16. The computer-readable medium of claim 12, further comprising scoping a step to occur only when a set of conditions is true.

17. The computer-readable medium of claim 16, wherein the set of conditions is defined by a report query language statement.



Customer relationship management (CRM) systems have been in use to varying degrees. Known CRM systems require that each stage in a workflow process meet certain criteria before moving to a subsequent stage. If a criteria is changed or deleted during runtime processing, the workflow may halt or require restarting from the beginning.

Further, stage activity definitions are limited to the system entities associated with that stage. Creation of complex workflow activities may require custom programming that either requires special training or the use of trained consultants to develop such an activity. Even then, such complex workflow activities may run only to discover that no entities exist for which the activity is applicable.


A next generation of CRM system has the notion of re-settable steps for supplementing the workflow activities of broader workflow stages. The steps can be nested allowing greater flexibility in execution, including conditional exit criteria for a step. An expanded visibility into workflow system entities allows use of data from anywhere in the system to qualify an activity or to bring not just first tier data but second or third tier data into play in a workflow activity.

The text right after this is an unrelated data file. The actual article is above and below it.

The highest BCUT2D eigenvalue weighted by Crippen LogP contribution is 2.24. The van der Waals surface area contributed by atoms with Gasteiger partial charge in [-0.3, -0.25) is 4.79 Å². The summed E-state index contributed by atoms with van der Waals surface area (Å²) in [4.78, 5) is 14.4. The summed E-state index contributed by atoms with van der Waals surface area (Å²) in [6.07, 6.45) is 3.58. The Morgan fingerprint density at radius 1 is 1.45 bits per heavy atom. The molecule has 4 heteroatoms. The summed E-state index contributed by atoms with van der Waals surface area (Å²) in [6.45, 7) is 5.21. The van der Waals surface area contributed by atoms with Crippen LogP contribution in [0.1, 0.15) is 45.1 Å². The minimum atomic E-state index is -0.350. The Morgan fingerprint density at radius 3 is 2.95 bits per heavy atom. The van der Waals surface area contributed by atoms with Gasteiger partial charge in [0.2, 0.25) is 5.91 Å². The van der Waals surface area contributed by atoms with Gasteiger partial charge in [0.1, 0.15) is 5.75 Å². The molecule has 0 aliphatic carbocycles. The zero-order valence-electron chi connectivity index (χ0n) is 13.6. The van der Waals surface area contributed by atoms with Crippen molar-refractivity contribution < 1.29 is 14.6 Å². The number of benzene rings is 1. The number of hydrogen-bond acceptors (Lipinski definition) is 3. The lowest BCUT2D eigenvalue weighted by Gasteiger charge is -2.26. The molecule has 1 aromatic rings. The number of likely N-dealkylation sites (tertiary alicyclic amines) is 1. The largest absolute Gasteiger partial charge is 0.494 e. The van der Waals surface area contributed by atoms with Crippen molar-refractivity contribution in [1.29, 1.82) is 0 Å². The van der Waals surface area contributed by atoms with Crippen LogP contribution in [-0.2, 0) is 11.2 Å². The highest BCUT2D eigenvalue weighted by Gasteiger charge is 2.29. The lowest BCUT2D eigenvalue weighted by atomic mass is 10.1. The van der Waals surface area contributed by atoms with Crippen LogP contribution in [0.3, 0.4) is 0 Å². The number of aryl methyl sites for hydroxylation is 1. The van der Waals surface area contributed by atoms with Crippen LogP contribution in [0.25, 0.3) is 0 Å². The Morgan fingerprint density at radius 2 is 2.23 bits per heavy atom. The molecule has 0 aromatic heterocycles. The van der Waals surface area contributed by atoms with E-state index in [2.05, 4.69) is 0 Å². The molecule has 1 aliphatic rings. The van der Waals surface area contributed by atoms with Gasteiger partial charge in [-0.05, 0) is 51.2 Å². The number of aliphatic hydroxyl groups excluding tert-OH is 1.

Similarly, expansion of access to workflow access to data allows creation of cross-entity workflow activities, such that an entire lead-to-cash set of workflow processes can be implemented. Because access to all system entity data is available from any point in the workflow, redundant data entry can be eliminated. Further, the query language used to generate rich reports from a variety of perspectives is used, in some cases verbatim, to generate workflow activities with inherent scoping, so that the activity only runs when the scope criteria are met. Because the activities use the query language already in common use, the development of scoped activities requires minimal training and lowers the dependence on specialist contractors.